Sunday, May 30, 2004

Memorial Politics

The National World War II Memorial in Washington, D.C. is now open. The construction of the monument was surrounded by many controversies. For instance:
One of the two American companies selected . . . to build a World War II memorial on the Mall is owned by a German construction company that used concentration camp labor during World War II.

The two companies, Tompkins Builders of Washington and Grunley-Walsh Construction of Maryland, were awarded a $56 million contract for the first phase of the memorial. Tompkins is owned by J. A. Jones Inc., of Charlotte, N.C., which is wholly owned by Philipp Holzmann AG.

Holzmann, a German construction giant, was one of hundreds of German companies that used workers in concentration camps and is among dozens of companies that have agreed to contribute to a $4.5 billion fund to compensate Nazi-era slave and forced laborers. (Elaine Sciolino, "Memorial Builder Has Parent Link to Nazi Era," New York Times, June 13, 2001)
Read the media coverage of the controversies at the website of the National Coalition to Save Our Mall.

The World War II Memorial, whose original design by Friedrich St. Florian reminded many of the work of Nazi architect Albert Speer, "drives a wedge between the Washington Monument and Lincoln Memorial, breaking the connection between the nation's two most prominent symbols of democracy" and "will restrict, if not prohibit, major future public gatherings. Room will not exist for the 250,000 people who marched on Washington and heard Martin Luther King's 'I Have A Dream' speech in 1963. . ." (The National Coalition to Save Our Mall, "The World War II Memorial Defaces a National Treasure"). If nothing else, it is a fitting monument to the American elite's will to power -- especially of the Bill Clinton and George W. Bush administrations -- foreclosing Americans' right to claim the historic space for social movements for democracy.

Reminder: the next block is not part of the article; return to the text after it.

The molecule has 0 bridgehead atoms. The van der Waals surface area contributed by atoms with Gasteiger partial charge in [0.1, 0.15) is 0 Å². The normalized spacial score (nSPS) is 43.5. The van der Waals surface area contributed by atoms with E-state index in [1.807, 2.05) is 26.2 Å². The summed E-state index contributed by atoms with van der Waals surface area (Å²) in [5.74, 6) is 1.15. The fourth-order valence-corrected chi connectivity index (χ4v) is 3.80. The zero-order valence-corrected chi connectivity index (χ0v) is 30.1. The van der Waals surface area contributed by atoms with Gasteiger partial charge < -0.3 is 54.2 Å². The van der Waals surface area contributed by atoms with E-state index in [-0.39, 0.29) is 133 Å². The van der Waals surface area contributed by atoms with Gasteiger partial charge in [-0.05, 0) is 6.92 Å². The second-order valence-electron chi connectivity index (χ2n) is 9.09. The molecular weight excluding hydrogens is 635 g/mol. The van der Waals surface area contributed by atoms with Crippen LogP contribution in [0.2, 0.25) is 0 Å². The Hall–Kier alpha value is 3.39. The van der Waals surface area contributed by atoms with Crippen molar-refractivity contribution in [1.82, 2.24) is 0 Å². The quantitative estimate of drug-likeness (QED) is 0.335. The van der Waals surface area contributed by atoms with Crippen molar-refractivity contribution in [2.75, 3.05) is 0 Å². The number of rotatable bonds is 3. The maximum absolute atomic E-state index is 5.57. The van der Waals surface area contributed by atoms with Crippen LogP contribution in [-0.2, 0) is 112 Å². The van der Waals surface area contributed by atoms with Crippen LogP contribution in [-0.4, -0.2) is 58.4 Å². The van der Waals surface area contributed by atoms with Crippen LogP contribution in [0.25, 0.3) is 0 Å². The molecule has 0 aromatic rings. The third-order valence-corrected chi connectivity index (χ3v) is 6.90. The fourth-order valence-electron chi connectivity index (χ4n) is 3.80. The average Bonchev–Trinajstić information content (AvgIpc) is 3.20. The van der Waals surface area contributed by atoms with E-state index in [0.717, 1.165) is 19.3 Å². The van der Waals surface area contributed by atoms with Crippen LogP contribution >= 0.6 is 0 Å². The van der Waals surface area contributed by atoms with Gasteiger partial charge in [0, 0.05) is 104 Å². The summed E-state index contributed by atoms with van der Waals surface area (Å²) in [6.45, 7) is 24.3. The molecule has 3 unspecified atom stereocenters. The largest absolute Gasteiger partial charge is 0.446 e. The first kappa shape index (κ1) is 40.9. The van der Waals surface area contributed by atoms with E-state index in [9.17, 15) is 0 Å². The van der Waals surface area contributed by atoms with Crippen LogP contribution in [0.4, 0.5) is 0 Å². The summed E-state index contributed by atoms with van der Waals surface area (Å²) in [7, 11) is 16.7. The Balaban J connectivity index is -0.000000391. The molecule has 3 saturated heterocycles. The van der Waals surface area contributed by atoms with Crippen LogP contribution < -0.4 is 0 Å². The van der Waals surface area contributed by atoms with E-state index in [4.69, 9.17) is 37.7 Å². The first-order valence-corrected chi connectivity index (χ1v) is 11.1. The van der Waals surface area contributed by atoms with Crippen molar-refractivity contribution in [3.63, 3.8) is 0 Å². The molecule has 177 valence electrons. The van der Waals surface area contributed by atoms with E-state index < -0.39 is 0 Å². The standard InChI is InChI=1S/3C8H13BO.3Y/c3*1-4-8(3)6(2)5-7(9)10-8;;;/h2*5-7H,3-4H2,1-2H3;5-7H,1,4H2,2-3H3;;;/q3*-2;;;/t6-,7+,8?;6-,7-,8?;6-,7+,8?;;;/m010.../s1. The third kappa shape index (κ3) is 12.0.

The National Coalition to Save Our Mall see the World War II Memorial as "a lost opportunity": "Full and open public discussion of how we as a society wished to commemorate WW II in our nation’s capital —- a discussion never permitted to happen for the WW II Memorial —- would no doubt have opened a debate about history, memory, American values, the power of the democratic ideal, and the role of America in modern world history" ("The National World War II Memorial," April 6, 2004). The Coalition's attempt to save "the grand open space that was the Mall area between the Washington Monument and the Lincoln Memorial," constructing a more symbolically fitting memorial to World War II veterans in a more physically appropriate location, ended in failure, but the Coalition certainly left historical documents of its own that attest to the spirit of concerned citizens fighting a good fight against the power elite who always seek to memorialize their class ideals and to pass them off as "American values." Future generations will see the World War II Memorial in light of such historical documents that will give them a glimpse of citizen-soldiers for democracy excluded from the monument itself.

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